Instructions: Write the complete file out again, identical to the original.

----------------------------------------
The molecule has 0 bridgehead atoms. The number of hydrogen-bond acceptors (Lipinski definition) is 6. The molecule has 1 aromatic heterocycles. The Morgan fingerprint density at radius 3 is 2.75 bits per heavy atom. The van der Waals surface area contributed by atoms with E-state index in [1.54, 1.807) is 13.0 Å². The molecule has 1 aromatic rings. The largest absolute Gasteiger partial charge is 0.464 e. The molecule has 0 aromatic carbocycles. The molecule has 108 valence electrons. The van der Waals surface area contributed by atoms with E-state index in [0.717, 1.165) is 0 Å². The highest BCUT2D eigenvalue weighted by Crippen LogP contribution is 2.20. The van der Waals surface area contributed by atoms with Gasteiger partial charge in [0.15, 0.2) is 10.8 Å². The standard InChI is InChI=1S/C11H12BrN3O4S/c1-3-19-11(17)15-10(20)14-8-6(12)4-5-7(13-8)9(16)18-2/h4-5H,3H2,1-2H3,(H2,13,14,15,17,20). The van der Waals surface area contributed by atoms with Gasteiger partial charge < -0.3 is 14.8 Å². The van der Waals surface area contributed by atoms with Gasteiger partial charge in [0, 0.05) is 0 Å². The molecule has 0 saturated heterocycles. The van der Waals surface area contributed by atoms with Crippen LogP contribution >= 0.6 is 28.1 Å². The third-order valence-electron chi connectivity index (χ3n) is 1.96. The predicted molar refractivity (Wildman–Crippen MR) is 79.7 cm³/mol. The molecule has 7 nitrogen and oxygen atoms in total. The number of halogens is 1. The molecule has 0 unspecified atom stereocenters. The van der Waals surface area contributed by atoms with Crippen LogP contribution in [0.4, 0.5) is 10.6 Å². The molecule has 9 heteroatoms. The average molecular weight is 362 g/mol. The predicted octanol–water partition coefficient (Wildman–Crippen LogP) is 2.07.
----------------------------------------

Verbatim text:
The molecule has 0 bridgehead atoms. The number of hydrogen-bond acceptors (Lipinski definition) is 6. The molecule has 1 aromatic heterocycles. The Morgan fingerprint density at radius 3 is 2.75 bits per heavy atom. The van der Waals surface area contributed by atoms with E-state index in [1.54, 1.807) is 13.0 Å². The molecule has 1 aromatic rings. The largest absolute Gasteiger partial charge is 0.464 e. The molecule has 0 aromatic carbocycles. The molecule has 108 valence electrons. The van der Waals surface area contributed by atoms with E-state index in [0.717, 1.165) is 0 Å². The highest BCUT2D eigenvalue weighted by Crippen LogP contribution is 2.20. The van der Waals surface area contributed by atoms with Gasteiger partial charge in [0.15, 0.2) is 10.8 Å². The standard InChI is InChI=1S/C11H12BrN3O4S/c1-3-19-11(17)15-10(20)14-8-6(12)4-5-7(13-8)9(16)18-2/h4-5H,3H2,1-2H3,(H2,13,14,15,17,20). The van der Waals surface area contributed by atoms with Gasteiger partial charge < -0.3 is 14.8 Å². The van der Waals surface area contributed by atoms with Gasteiger partial charge in [0, 0.05) is 0 Å². The molecule has 0 saturated heterocycles. The van der Waals surface area contributed by atoms with Crippen LogP contribution >= 0.6 is 28.1 Å². The third-order valence-electron chi connectivity index (χ3n) is 1.96. The predicted molar refractivity (Wildman–Crippen MR) is 79.7 cm³/mol. The molecule has 7 nitrogen and oxygen atoms in total. The number of halogens is 1. The molecule has 0 unspecified atom stereocenters. The van der Waals surface area contributed by atoms with Crippen LogP contribution in [0.4, 0.5) is 10.6 Å². The molecule has 9 heteroatoms. The average molecular weight is 362 g/mol. The predicted octanol–water partition coefficient (Wildman–Crippen LogP) is 2.07.